Hello! (and some non-sewing related ramblings)

I just want to say hello and welcome to my new blog address! Hope everyone is having a great holiday!

Maybe you’ve noticed that the address of this blog has now changed to verypurpleperson. The blog is actually still hosted by Blogger, but I use the custom domain feature to redirect the visitors to my own domain.

I think it’s nice to have my own domain, as I can later change to other blogging software like WordPress if I want to. Some pages of this website, like ‘About’ and ‘Contact’ are already powered by WordPress, but I’ve customized the appearances so that all pages are looking similar although powered by different software. Uhm, sorry for this technical ramblings, but I really really love playing with these blogging software and css codes. I have various accounts on so many free blogging services under various names and love playing with them. Yes, yes, I’m a nerd. In fact, the last few days I kinda get obsessed with css codes and start having dreams where I had a giant whiteboard full of css codes before me, and I was shuffling the codes around happily.

Anyway, I’ve just got a very nice email from a kind reader, correcting the word ‘stuffs’ that I’ve used a lot. It turned out that I didn’t use this word correctly. ‘Stuffs’ is not the plural form of ‘stuff’, the word doesn’t have a plural form because it is an uncountable noun. Oh no! And I’ve mentioned the word everywhere! Please forgive my ignorance! m(_ _)m

So I think it’s a good thing that I’ve no longer used the name ‘verypurplestuffs’ for my blog. The one thing that I can’t change is my fanpage address because facebook doesn’t allow it, so I guess I don’t have any choice but to accept this.

English is such a difficult language! I’m from Indonesia, and there are no tenses in Indonesian language. Everything is in present tense and we use other words to convey the meaning better. So the sentence will go like this: “I go home tomorrow.” “I eat fish yesterday.” “I read book now.

There’s no plural form either. We simply repeat the word to make it plural, like this: “I have book-book.” “I see dog-dog in the yard.” “Child-child play in the room.” It’s really a simple language.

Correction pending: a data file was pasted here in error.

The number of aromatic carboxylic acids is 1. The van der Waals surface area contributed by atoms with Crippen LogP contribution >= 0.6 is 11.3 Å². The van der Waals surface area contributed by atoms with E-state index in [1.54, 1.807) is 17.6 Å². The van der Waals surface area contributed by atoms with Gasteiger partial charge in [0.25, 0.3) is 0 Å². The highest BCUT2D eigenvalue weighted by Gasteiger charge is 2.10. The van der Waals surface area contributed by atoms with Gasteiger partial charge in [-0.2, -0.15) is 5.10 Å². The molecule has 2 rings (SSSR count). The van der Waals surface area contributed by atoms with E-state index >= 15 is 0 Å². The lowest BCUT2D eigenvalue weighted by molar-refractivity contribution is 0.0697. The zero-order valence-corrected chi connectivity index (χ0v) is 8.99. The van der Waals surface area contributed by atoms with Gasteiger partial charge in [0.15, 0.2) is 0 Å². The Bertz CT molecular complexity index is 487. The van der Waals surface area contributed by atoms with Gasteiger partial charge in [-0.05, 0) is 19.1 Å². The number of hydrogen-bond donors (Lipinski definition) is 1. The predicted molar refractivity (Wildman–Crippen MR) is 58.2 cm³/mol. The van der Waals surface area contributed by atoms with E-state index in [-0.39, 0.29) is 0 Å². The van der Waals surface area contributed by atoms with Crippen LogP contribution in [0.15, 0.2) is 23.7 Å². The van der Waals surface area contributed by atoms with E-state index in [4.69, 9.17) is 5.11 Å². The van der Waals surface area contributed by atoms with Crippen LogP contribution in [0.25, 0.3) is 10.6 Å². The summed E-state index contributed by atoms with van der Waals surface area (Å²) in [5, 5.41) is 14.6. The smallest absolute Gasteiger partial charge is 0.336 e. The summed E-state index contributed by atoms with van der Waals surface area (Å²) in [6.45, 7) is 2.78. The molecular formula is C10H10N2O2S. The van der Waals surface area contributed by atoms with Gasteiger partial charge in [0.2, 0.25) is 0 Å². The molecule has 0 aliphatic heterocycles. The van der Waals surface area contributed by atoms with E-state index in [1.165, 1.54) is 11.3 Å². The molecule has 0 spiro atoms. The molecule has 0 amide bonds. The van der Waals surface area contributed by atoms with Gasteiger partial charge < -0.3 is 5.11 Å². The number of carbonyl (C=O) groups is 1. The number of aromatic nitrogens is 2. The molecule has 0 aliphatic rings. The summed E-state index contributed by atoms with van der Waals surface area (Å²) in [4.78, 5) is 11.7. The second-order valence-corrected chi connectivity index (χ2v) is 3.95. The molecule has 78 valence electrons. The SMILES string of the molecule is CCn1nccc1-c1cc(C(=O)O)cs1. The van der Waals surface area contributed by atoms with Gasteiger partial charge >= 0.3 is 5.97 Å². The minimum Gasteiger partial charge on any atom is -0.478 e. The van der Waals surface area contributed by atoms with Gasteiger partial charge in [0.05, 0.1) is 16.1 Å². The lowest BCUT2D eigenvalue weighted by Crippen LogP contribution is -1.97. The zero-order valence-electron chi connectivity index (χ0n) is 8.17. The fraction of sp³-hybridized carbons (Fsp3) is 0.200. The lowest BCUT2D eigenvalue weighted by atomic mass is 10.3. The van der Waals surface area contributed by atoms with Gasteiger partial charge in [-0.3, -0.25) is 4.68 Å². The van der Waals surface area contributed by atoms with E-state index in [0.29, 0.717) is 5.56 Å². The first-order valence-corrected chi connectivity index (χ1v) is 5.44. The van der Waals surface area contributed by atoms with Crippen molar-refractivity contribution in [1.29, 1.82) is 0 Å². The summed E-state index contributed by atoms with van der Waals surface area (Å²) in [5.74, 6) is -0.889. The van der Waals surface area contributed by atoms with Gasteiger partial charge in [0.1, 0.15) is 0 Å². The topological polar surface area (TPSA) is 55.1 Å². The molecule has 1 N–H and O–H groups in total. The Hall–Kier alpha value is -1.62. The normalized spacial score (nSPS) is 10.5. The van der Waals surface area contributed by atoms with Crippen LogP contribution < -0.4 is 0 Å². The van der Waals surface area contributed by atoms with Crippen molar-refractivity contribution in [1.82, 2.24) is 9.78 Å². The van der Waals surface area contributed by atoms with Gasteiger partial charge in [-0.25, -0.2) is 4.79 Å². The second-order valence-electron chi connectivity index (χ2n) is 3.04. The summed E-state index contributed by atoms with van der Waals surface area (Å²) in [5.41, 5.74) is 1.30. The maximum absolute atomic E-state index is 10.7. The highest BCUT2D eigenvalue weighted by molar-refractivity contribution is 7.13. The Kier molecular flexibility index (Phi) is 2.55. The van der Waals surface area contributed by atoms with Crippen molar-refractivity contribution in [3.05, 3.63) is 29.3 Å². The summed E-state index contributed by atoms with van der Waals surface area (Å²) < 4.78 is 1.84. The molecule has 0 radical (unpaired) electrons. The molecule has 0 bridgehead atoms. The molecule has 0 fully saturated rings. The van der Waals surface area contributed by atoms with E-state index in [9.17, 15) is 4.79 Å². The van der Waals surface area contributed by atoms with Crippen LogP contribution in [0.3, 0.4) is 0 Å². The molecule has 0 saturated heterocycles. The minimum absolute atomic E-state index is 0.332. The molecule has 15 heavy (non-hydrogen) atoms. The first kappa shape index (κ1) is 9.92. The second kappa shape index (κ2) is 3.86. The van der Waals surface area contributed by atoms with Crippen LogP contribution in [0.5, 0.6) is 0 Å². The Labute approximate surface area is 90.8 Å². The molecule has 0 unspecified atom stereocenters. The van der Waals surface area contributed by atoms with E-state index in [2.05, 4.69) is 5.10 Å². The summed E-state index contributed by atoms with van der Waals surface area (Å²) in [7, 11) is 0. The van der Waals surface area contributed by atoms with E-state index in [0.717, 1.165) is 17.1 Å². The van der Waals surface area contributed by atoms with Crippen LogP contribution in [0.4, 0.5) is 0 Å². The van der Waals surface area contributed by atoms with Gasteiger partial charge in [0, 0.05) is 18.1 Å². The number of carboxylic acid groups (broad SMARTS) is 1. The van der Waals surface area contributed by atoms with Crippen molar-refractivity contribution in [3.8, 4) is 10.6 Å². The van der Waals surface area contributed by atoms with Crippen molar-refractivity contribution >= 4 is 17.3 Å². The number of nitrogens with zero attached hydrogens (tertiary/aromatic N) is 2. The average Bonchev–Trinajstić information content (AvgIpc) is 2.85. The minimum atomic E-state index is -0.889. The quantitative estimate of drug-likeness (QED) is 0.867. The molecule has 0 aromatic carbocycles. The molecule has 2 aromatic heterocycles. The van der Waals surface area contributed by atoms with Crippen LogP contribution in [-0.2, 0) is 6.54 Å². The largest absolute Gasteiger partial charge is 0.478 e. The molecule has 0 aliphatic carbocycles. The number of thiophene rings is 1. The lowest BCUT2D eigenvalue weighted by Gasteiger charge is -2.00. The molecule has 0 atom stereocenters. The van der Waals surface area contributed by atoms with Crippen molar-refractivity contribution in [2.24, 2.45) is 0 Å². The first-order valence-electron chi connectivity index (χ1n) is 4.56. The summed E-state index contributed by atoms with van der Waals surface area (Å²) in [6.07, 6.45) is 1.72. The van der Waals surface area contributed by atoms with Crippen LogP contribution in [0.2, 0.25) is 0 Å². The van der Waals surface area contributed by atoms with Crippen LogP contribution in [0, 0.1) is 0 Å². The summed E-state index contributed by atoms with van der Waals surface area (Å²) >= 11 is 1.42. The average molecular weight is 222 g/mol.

Now I’m going to say thank you very much for the attention to my blog, and my grammar! It is always nice to learn new things, whether they are some sewing techniques, css codes, or grammar knowledge. I hope my English can be understood so far, but I will always try to speak and write English better. Me talk pretty one day!* ^.^

(* courtesy of David Sedaris)

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  • tangerinesamurai

    stick with ‘stuffs’. It’s sort of your trade mark and i always thought it was intentional.

  • disney

    Oh! I just thought you were being fun and silly when you said "stuffs"! I've heard lots of people say it, just to be cute. But don't worry about your English! It really is a difficult and complicated language. In fact, we (I'm from the U.S.) don't even speak it very well! It was interesting to learn that the Indonesian language has no plurals or tenses. That's really nice!

  • I’ve always liked your use of “stuffs” – it is very cute and does make sense even if it is not correct. I love your blog by the way, it has inspired me to get sewing again. Happy New Year to you and your family.

  • I think your use of “stuffs” is cute, and your blog is just awesome. Happy New Year!

  • Anni O’Neill

    I thought the way you used the word ‘stuffs’ was charming and kind of cute. I really thought you were using it that way on purpose and just kind of playing with words. I enjoy your blog and reading about your ‘stuffs’ 🙂

  • anitadanilla

    I just wanted to say that i LOVE all yr work! Yr blog is lovely & so inspiring. You go girl & keep on showing us yr “stuffs” 🙂
    .-= anitadanilla´s last blog ..Scrappy house =-.